China's higher education excellence in the context of globalization: the world-class university

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Ho, Chiung-yao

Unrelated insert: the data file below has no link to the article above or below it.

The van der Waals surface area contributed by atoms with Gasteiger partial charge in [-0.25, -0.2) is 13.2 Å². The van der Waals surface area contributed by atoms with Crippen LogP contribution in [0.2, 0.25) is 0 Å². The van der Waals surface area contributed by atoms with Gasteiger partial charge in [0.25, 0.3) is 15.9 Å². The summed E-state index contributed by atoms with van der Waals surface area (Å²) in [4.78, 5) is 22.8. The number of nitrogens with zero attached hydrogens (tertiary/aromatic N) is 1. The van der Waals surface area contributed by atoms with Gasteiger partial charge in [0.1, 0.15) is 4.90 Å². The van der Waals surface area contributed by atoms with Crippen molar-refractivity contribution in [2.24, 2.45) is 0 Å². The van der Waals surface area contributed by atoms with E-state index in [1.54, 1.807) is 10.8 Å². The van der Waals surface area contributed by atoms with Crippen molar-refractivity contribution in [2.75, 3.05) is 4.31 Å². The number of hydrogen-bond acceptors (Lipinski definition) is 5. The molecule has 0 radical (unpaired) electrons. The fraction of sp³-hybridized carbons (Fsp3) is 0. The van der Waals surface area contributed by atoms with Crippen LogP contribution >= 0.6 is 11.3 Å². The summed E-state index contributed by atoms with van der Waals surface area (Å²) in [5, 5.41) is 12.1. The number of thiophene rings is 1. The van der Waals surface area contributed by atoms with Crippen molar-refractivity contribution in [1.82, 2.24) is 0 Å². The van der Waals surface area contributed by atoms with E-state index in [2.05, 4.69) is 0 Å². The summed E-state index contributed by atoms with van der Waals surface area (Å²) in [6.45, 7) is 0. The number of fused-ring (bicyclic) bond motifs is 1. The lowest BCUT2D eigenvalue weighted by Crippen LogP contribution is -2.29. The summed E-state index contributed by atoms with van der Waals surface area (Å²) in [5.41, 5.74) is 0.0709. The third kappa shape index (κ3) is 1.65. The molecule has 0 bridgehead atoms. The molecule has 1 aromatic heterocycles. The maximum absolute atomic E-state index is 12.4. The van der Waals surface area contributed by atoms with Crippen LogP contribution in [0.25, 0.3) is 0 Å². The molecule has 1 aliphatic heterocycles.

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Higher education systems worldwide are undergoing major restructuring to enhance their competitiveness on a global level. China, Britain, and Germany have announced major reforms to build elite universities in order to stay ahead in today’s knowledge economy. China, in particular, has invested billions of yuan to build worldclass universities as a national strategy to meet the challenges of global competition. While the intention to pursue excellence is unambiguously clear, the definition of a world-class university is very vague and subject to various interpretations. Therefore, this study examines the major elements of excellence as perceived by China and scrutinizes the impact of globalization on the interpretation of the world-class university. The study describes and connects two different yet related phenomena, i.e., China’s world-class university aspiration and globalization. One part of the study describes the efforts and results of the 985 Project, which aims to build world-class universities in China. Specifically, the study examines Peking University and Tsinghua University, the two key universities which have received major government grants to enhance their quality. The other part of the study presents scholarly interpretations of globalization pertaining to higher education. In-depth analyses of the two systems reveal how globalization frames and shapes China’s interpretation of excellence. Using a modified version of Interactive Qualitative Analysis (IQA), this study relied on qualitative data collected from literature and documents. The researcher analyzed approximately 162 documents. Eleven key elements of a world-class university were identified, and an interpretation system, visualized in a mindmap, was constructed based on the relationships between the elements. To determine the impact of globalization on the idea of a world-class university, five key elements of globalization of higher education were identified, and a mindmap was built accordingly. Comparisons of the mindmaps yield underlying threads across the two systems. Findings of the study shed light on the meaning of excellence in a contemporary and broader context and reveal the approach China has taken to enhance national competitiveness. The implications of globalization on worldwide higher education are also examined.